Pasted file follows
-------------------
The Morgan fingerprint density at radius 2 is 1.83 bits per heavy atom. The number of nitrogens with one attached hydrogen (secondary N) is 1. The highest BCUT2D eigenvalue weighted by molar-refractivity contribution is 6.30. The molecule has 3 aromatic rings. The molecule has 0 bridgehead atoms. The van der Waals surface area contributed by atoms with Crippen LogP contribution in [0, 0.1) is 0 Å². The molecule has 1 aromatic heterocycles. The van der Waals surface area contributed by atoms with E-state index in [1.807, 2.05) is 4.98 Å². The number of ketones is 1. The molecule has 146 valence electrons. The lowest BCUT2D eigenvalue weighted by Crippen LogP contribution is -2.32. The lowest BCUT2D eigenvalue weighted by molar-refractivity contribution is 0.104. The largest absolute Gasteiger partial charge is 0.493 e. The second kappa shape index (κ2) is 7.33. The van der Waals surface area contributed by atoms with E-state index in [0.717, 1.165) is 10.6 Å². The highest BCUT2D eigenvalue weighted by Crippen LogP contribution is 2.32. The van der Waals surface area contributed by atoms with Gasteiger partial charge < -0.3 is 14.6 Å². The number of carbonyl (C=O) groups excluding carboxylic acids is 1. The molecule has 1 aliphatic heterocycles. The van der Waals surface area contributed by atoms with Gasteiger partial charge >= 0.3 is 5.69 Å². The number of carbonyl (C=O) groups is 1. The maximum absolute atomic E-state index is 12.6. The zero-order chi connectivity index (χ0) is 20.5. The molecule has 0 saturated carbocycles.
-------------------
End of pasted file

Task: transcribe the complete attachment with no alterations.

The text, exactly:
The Morgan fingerprint density at radius 2 is 1.83 bits per heavy atom. The number of nitrogens with one attached hydrogen (secondary N) is 1. The highest BCUT2D eigenvalue weighted by molar-refractivity contribution is 6.30. The molecule has 3 aromatic rings. The molecule has 0 bridgehead atoms. The van der Waals surface area contributed by atoms with Crippen LogP contribution in [0, 0.1) is 0 Å². The molecule has 1 aromatic heterocycles. The van der Waals surface area contributed by atoms with E-state index in [1.807, 2.05) is 4.98 Å². The number of ketones is 1. The molecule has 146 valence electrons. The lowest BCUT2D eigenvalue weighted by Crippen LogP contribution is -2.32. The lowest BCUT2D eigenvalue weighted by molar-refractivity contribution is 0.104. The largest absolute Gasteiger partial charge is 0.493 e. The second kappa shape index (κ2) is 7.33. The van der Waals surface area contributed by atoms with E-state index in [0.717, 1.165) is 10.6 Å². The highest BCUT2D eigenvalue weighted by Crippen LogP contribution is 2.32. The van der Waals surface area contributed by atoms with Gasteiger partial charge < -0.3 is 14.6 Å². The number of carbonyl (C=O) groups excluding carboxylic acids is 1. The molecule has 1 aliphatic heterocycles. The van der Waals surface area contributed by atoms with Gasteiger partial charge >= 0.3 is 5.69 Å². The number of carbonyl (C=O) groups is 1. The maximum absolute atomic E-state index is 12.6. The zero-order chi connectivity index (χ0) is 20.5. The molecule has 0 saturated carbocycles.